You Need to Learn to Stop Resisting Distraction

Distractions are a fact of life. But you can use them the right way.

Whenever I go for a run, I do best when I’m with a friend, or listening to a music or podcast. If I’m left to my own devices, focusing on my footsteps and my breathing, I find I quickly fall into negative thoughts: when will this be over? Why does running hurt so much? How can a person be so thirsty?

In other words, running is painful, and it’s easier to forget that and continue running when I’m distracted. It lets me run faster, run longer, and actually enjoy my outing.

But distractions have been given a bad rap. People talk about clearing your desk of distractions, or focusing and avoiding distractions. We’re encouraged to stay as true to our course as possible, with no deviations permitted.

While it’s true that distractions can be a bad thing that detract from your everyday life, it’s also true that harnessed correctly, distractions can be a beneficial source of inspiration, productivity, and uplift your mood.

Your brain on distractions.

People like to say that our brains are a one track machine. We can’t multitask, we’re easily distracted, we need to focus on one thing at a time to get it done.

While it may seem that you are continuously focusing on reading this article, the reality is that you’re zooming in and out of attention up to four times per second. — Daphne Leprince-Ringuet, author on Wired

But it’s not true: our mind is built to be distracted. We perform at our best when we are distracted.

Think about how our species developed. It was much more beneficial for us to be constantly scanning the environment for danger, food, or anything else that could be useful or informative. That stone spear you were working on with such meditative focus wouldn’t do you much good if you were so intently focused on carving it that you were eaten by a lion.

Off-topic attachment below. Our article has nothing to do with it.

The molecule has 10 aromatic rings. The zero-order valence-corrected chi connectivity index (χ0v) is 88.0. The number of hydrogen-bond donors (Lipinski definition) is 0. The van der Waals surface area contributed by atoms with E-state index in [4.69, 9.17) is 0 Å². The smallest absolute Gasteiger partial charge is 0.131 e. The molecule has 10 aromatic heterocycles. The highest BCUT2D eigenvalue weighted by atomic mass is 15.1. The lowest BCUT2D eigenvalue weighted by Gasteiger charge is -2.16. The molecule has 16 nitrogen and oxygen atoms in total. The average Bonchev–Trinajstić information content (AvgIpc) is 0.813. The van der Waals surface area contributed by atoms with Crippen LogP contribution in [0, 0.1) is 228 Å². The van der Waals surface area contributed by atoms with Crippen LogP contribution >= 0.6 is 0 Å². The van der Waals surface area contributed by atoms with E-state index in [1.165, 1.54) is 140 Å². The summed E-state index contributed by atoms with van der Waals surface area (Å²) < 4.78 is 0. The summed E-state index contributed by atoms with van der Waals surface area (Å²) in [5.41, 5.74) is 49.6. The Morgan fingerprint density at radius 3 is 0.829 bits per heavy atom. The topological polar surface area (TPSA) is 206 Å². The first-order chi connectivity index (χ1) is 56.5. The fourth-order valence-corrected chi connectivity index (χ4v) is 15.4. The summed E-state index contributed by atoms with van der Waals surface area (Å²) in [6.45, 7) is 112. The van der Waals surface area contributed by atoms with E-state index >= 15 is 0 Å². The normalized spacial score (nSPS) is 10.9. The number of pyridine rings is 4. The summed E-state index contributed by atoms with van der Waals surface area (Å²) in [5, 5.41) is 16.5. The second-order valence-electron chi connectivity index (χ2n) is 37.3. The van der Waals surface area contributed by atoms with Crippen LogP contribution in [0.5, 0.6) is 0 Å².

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Photo by Laurenz Kleinheider on Unsplash

Ten thousand years later, we think that just because we can wear suits and attend the opera, our brains are much more sophisticated. They’re not. The same brains that helped us avoid danger back in the savanna are the same ones that can’t focus on one thing for too long, because we’re easily distracted.

But what people never seem to realize is that it’s a positive, not a negative. Instead of trying to spend long hours doing a single task, we’re built to switch it up and try new things.

The problem? Attention is currency these days.

Video games, social networks, television: they’re all designed with this very feature in mind. They’re built to be engaging, distracting, to have us latch on with our full attention. Every generation of these unwanted distractions is more attuned to our brains than ever before.

Meanwhile, our work is just as uninviting and boring as it has been for the last couple of decades. It is easy to be distracted from it, and Candy Crush is just a few finger taps away.

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Photo by Alasdair Elmes on Unsplash

How can you get around that? By paying attention to your brain’s signals and by anticipating your needs.

Proactively build distraction gaps into your day. Give yourself carefully structured times to be distracted, and watch how easy it is to stay focused the rest of your time.

When you notice that just about anything can pull you away from your desk, when you’re staring at the screen with all the attention and determination of a newborn housefly, when you’re dreaming of doing anything but what you’re currently doing — go get distracted.

The benefits of distraction.

There are two kinds of distraction: self-suppression and self-expansion.

Self-suppression might be the kind we’re most familiar with, where we watch TV or play video games to numb whatever unpleasant feelings we’re feeling. People use this kind to self-medicate from the dire dullness of work, which is why it has such a bad reputation.